A high-performance, low-cost, leading edge discriminator has been designed with a timing performance comparable to state-of-the-art, commercially available discriminators. A timing error of 16 ps is achieved under ideal operating conditions. Under more realistic operating conditions the discriminator displays a timing error of 90 ps. It has an intrinsic double pulse resolution of 4 ns which is better than most commercial discriminators. A low-cost discriminator is an essential requirement of the GRAPES-3 experiment where a large number of discriminator channels are used.
pp 285-290 August 2005
The KαL1/KαL0 intensity ratio of fluorine is measured in five fluorine compounds with a crystal spectrometer. An anomalous reduction of this intensity ratio was observed in KF and SrF2, which is attributed to resonance electron transfer from the metal ion to the spectator vacancy in the fluorine ion. KαL2/KαL0 intensity ratio of fluorine is also measured. The measured relative intensities are compared with the theoretical estimates of Aberg.
pp 291-296 August 2005
We present a simple technique for the determination of pixel size and pitch of liquid crystal (LC) based spatial light modulator (SLM). The proposed method is based on optical diffraction from pixelated LC panel that has been modeled as a two-dimensional array of rectangular apertures. A novel yet simple, two-plane measurement technique is implemented to circumvent the difficulty in absolute distance measurement. Experimental results are presented for electrically addressed twisted nematic LC-SLM removed from the display projector.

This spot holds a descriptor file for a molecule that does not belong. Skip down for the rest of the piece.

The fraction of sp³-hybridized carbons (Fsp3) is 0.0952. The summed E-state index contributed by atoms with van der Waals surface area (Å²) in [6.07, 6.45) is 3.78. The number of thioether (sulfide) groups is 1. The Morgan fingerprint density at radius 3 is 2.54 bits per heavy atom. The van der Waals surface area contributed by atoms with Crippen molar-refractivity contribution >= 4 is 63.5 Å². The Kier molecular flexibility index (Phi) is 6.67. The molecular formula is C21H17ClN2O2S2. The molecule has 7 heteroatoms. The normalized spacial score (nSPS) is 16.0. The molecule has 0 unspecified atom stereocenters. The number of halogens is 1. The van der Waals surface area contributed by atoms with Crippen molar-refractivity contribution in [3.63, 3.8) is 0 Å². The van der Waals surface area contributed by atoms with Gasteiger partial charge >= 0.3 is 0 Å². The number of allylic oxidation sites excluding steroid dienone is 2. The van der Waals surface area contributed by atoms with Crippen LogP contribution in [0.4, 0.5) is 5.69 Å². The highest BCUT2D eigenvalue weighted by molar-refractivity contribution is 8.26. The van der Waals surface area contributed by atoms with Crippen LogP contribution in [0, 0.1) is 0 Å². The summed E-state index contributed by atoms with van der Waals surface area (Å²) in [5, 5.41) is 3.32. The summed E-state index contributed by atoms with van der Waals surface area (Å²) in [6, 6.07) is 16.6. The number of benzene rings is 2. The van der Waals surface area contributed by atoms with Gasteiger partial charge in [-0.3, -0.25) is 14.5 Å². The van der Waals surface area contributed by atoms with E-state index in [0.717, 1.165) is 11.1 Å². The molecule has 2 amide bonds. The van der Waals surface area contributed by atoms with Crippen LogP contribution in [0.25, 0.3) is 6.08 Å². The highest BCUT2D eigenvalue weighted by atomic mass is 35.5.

pp 297-310 August 2005
In this paper we analytically compute the strength of nonlinear interactions in a triad, and the energy exchanges between wave-number shells in incompressible fluid turbulence. The computation has been done using first-order perturbative field theory. In three dimensions, magnitude of triad interactions is large for nonlocal triads, and small for local triads. However, the shell-to-shell energy transfer rate is found to be local and forward. This result is due to the fact that the nonlocal triads occupy much less Fourier space volume than the local ones. The analytical results on three-dimensional shell-to-shell energy transfer match with their numerical counterparts. In two-dimensional turbulence, the energy transfer rates to the nearby shells are forward, but to the distant shells are backward; the cumulative effect is an inverse cascade of energy.
pp 311-321 August 2005
A microwave propagating along vacuum—dielectric—plasma interface excites surface plasma wave (SPW). A periodic slow-wave structure placed over dielectric slows down the SPW. The phase velocity of slow SPW is sensitive to height, periodicity, number of periods, thickness and the separation between dielectric and slow-wave structure. These slow SPW can couple the microwave energy to the plasma and can sustain the discharge. The efficiency of the power coupling is few per cent and is sensitive to separation between dielectric and slow-wave structure.